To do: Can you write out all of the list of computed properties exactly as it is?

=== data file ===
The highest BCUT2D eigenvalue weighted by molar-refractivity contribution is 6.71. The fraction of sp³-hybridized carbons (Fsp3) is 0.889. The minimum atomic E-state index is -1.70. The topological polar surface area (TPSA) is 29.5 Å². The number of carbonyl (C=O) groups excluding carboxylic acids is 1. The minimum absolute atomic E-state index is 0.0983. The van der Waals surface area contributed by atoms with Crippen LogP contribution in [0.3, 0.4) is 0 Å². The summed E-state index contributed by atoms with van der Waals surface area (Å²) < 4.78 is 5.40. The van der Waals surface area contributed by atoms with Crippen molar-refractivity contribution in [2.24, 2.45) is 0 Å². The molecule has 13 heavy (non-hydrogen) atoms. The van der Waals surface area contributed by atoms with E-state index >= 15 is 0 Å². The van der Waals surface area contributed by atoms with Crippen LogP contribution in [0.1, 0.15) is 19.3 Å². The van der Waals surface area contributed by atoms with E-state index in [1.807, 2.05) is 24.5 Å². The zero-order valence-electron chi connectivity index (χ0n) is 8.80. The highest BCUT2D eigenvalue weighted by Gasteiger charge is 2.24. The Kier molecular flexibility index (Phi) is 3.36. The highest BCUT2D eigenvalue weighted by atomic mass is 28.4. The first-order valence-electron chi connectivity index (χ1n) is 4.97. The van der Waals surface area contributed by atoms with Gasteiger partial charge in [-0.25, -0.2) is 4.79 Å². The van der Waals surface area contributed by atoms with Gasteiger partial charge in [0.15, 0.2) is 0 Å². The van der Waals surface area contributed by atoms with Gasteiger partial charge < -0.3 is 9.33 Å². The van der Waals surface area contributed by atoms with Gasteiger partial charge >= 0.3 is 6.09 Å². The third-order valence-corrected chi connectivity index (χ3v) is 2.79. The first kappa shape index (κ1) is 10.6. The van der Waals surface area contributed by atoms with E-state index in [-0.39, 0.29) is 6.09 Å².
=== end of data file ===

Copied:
The highest BCUT2D eigenvalue weighted by molar-refractivity contribution is 6.71. The fraction of sp³-hybridized carbons (Fsp3) is 0.889. The minimum atomic E-state index is -1.70. The topological polar surface area (TPSA) is 29.5 Å². The number of carbonyl (C=O) groups excluding carboxylic acids is 1. The minimum absolute atomic E-state index is 0.0983. The van der Waals surface area contributed by atoms with Crippen LogP contribution in [0.3, 0.4) is 0 Å². The summed E-state index contributed by atoms with van der Waals surface area (Å²) < 4.78 is 5.40. The van der Waals surface area contributed by atoms with Crippen molar-refractivity contribution in [2.24, 2.45) is 0 Å². The molecule has 13 heavy (non-hydrogen) atoms. The van der Waals surface area contributed by atoms with E-state index >= 15 is 0 Å². The van der Waals surface area contributed by atoms with Crippen LogP contribution in [0.1, 0.15) is 19.3 Å². The van der Waals surface area contributed by atoms with E-state index in [1.807, 2.05) is 24.5 Å². The zero-order valence-electron chi connectivity index (χ0n) is 8.80. The highest BCUT2D eigenvalue weighted by Gasteiger charge is 2.24. The Kier molecular flexibility index (Phi) is 3.36. The highest BCUT2D eigenvalue weighted by atomic mass is 28.4. The first-order valence-electron chi connectivity index (χ1n) is 4.97. The van der Waals surface area contributed by atoms with Gasteiger partial charge in [-0.25, -0.2) is 4.79 Å². The van der Waals surface area contributed by atoms with Gasteiger partial charge in [0.15, 0.2) is 0 Å². The van der Waals surface area contributed by atoms with Gasteiger partial charge < -0.3 is 9.33 Å². The van der Waals surface area contributed by atoms with Gasteiger partial charge >= 0.3 is 6.09 Å². The third-order valence-corrected chi connectivity index (χ3v) is 2.79. The first kappa shape index (κ1) is 10.6. The van der Waals surface area contributed by atoms with E-state index in [-0.39, 0.29) is 6.09 Å².